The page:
Elisa Ossino's Hidden Rooms
For this year’s Salone del Mobile, the world’s largest international design fair, we asked architect, designer, and frequent collaborator Elisa Ossino to reimagine our flagship store in the Brera district of Milan. Showcasing new products, Ossino created a series of immersive rooms that responded to her bathroom collection, a family of vessels and utensils by John Pawson, and Piero Lissoni’s Lost Stones project – a range of tables made using historically important stone, adapting the Japanese kintsugi technique, where gold is used to repair broken ceramics. Interpreting the stone textures and finishes of the Salvatori collection in new and innovative ways, ‘Hidden Rooms’ led visitors through “chambers of optical illusions,” pushing the expressive potential of natural stone to new heights.
As the Salone came to a close, we spoke to Ossino to find out more about the project.
What was the idea behind the Hidden Rooms?
I wanted to fundamentally change the space. The Salvatori showroom has always been very open, so I played with closing off various areas and using the lines and geometric patterns in the stone to create a contrast as you move from room to room. It’s a kind of language we use a lot in our studio, because we love to work with geometry, but I also wanted to be very free with the style, so these ‘Hidden Rooms’ alternate between some very minimal spaces and some that are more playful, while also taking inspiration from the work of my favourite architects like Mario Botta and Carlo Scarpa.
What was it like working with products by other designers, such as Piero Lissoni and John Pawson?
I don’t think the work by these other designers are necessarily similar to what I do, but I am a big fan of their practice. When I design interiors I like to work with products by many different designers – it is easy to create spaces when you have that aesthetic affiliation. It was a very enjoyable process.
What was the response to the installation?
I think it surprised a lot of people! It’s quite unusual to see a completely marble room, where even the fruit is made from stone, for example. This particular space was a reference to a period in interior design, in the 1950s, which I really love, when it was fashionable to have marble fruit in the house. It was really immersive and certainly made an impression on the visitors.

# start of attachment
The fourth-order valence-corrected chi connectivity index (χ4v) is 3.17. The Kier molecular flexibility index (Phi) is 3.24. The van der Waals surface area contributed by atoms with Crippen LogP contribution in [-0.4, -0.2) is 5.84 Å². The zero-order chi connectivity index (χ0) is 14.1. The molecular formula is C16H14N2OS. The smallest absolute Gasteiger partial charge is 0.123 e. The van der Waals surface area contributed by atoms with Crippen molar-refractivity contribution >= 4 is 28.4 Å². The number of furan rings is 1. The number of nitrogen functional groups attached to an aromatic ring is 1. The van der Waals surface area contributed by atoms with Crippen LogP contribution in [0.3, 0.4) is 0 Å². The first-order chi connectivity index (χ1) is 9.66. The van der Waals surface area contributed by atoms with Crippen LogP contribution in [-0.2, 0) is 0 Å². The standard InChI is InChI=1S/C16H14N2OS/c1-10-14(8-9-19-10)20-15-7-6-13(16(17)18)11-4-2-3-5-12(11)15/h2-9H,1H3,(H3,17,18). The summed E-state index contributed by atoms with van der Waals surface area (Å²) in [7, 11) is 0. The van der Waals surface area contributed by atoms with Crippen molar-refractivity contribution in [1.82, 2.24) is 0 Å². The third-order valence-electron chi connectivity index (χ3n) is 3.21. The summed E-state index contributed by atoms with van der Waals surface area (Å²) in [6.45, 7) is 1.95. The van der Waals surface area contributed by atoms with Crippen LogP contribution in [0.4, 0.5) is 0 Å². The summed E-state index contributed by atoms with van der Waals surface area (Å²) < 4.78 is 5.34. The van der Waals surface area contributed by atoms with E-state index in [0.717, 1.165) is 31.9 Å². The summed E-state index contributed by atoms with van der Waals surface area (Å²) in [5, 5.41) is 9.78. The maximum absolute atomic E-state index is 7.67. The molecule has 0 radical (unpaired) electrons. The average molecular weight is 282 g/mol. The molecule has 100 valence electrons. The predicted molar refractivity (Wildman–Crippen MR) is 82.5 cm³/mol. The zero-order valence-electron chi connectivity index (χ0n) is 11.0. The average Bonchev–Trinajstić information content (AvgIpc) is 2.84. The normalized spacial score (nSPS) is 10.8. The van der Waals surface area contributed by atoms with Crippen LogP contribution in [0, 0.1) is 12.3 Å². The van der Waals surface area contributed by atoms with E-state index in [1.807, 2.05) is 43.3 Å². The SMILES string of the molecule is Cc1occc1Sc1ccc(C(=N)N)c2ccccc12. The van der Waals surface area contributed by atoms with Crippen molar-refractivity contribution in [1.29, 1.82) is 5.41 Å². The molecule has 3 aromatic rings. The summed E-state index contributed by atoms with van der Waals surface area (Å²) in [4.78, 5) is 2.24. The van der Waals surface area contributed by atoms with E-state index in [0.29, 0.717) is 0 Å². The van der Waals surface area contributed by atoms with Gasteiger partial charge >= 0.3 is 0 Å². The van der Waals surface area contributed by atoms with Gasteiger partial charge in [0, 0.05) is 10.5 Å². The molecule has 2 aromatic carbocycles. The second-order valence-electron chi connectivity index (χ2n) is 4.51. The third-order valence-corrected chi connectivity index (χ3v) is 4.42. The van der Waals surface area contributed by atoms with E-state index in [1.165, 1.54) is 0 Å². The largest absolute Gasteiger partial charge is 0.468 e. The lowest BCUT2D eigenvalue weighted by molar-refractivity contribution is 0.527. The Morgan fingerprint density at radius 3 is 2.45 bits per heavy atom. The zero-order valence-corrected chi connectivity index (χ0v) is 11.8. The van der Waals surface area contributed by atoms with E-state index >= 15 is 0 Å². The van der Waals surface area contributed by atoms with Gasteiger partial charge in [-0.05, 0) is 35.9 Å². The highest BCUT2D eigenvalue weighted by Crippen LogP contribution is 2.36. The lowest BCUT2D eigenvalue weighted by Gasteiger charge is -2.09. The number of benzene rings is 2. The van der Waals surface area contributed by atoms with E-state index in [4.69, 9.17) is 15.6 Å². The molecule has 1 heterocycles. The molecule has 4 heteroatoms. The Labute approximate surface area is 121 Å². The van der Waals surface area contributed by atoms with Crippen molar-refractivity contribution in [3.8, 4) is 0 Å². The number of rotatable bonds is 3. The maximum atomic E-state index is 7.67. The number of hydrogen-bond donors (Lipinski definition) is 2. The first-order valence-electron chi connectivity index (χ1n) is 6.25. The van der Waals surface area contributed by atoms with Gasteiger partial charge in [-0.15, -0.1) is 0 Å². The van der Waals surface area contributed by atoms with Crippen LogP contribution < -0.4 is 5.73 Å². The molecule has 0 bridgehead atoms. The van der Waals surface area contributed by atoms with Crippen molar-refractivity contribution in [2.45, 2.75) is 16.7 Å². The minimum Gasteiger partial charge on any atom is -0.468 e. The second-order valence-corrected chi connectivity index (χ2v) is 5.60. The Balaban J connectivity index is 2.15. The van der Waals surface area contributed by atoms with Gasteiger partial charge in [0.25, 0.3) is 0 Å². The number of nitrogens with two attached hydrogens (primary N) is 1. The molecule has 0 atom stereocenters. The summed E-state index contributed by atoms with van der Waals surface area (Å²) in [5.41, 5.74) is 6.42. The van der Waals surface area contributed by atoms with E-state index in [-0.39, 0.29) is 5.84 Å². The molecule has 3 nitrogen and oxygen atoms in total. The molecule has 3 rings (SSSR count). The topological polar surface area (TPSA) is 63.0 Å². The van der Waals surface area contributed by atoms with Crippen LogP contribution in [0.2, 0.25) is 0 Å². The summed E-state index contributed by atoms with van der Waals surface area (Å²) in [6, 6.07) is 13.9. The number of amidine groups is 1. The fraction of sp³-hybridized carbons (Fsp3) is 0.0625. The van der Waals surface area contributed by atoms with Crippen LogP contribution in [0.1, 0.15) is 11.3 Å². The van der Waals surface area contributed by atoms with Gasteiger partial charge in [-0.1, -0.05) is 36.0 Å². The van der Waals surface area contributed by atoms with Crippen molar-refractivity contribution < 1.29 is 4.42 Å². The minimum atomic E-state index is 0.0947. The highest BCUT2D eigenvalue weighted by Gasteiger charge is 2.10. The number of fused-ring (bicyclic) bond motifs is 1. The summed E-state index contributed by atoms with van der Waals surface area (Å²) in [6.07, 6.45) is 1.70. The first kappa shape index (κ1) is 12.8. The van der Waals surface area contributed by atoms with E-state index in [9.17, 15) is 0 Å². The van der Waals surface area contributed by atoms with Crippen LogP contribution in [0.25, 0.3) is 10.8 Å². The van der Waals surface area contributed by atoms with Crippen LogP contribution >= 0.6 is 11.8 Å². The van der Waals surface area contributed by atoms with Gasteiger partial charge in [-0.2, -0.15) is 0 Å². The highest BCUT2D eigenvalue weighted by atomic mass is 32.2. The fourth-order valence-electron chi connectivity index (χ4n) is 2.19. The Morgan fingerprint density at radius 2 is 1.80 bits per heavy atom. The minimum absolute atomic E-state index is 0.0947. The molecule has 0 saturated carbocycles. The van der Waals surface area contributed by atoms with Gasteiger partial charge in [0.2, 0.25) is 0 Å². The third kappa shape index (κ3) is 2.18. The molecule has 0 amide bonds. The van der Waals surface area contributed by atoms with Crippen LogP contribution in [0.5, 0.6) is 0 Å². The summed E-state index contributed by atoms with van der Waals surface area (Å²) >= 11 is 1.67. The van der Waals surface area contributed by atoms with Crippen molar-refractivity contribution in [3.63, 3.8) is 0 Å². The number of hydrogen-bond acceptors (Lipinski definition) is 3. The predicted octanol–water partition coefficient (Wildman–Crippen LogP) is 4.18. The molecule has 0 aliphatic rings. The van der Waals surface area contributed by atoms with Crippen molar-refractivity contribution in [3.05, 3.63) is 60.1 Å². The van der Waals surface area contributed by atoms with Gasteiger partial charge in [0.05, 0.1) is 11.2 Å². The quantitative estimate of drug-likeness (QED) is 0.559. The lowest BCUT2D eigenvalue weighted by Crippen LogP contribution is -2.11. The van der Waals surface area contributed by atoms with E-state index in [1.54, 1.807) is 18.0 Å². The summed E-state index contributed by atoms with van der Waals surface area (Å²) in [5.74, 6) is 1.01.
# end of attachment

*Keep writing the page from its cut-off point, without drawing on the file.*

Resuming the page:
We also played a lot with mirrors and reflections, which people really enjoyed, especially on Instagram, though it was quite a technical challenge to align everything perfectly. But then part of the beauty of what we achieved for the Salone was not just in the aesthetic qualities of each room but in its realisation, the technical sophistication of mounting the installation, which is something Salvatori has a particular expertise in.
What do you like about working with Salvatori?
We’ve been working together for a long time now and I get a sense that nothing is impossible. Balnea, my new bathroom collection, for example, is very typical of the way I work – taking inspiration from the past (in this instance, Roman thermal baths) and interpreting it in a very contemporary key – but it is also typical of working with Salvatori. The bathtub is an incredibly complex, sculptural piece, involving excavating a large block of marble and working it very carefully to achieve a contrast between the heavy material and the emptiness created by the carving. It took 12 people eight hours to install it for the Salone, but then Salvatori like a challenge.